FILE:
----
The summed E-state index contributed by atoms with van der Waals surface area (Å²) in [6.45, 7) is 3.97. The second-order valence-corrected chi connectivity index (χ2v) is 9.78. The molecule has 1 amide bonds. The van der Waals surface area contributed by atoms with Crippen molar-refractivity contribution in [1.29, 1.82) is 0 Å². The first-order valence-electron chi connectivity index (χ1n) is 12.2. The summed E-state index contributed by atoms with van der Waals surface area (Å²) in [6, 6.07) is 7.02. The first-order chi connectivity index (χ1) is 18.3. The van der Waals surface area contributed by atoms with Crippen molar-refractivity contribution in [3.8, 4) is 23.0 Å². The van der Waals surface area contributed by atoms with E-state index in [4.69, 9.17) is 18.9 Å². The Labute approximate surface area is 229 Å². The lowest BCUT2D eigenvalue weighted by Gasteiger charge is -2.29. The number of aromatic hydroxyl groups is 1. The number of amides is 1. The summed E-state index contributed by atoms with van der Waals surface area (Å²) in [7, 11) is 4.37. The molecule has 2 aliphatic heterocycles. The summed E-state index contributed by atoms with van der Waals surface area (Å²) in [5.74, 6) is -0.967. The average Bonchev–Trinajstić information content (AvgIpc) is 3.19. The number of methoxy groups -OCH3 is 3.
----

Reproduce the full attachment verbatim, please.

The summed E-state index contributed by atoms with van der Waals surface area (Å²) in [6.45, 7) is 3.97. The second-order valence-corrected chi connectivity index (χ2v) is 9.78. The molecule has 1 amide bonds. The van der Waals surface area contributed by atoms with Crippen molar-refractivity contribution in [1.29, 1.82) is 0 Å². The first-order valence-electron chi connectivity index (χ1n) is 12.2. The summed E-state index contributed by atoms with van der Waals surface area (Å²) in [6, 6.07) is 7.02. The first-order chi connectivity index (χ1) is 18.3. The van der Waals surface area contributed by atoms with Crippen molar-refractivity contribution in [3.8, 4) is 23.0 Å². The van der Waals surface area contributed by atoms with E-state index in [4.69, 9.17) is 18.9 Å². The Labute approximate surface area is 229 Å². The lowest BCUT2D eigenvalue weighted by Gasteiger charge is -2.29. The number of aromatic hydroxyl groups is 1. The number of amides is 1. The summed E-state index contributed by atoms with van der Waals surface area (Å²) in [7, 11) is 4.37. The molecule has 2 aliphatic heterocycles. The summed E-state index contributed by atoms with van der Waals surface area (Å²) in [5.74, 6) is -0.967. The average Bonchev–Trinajstić information content (AvgIpc) is 3.19. The number of methoxy groups -OCH3 is 3.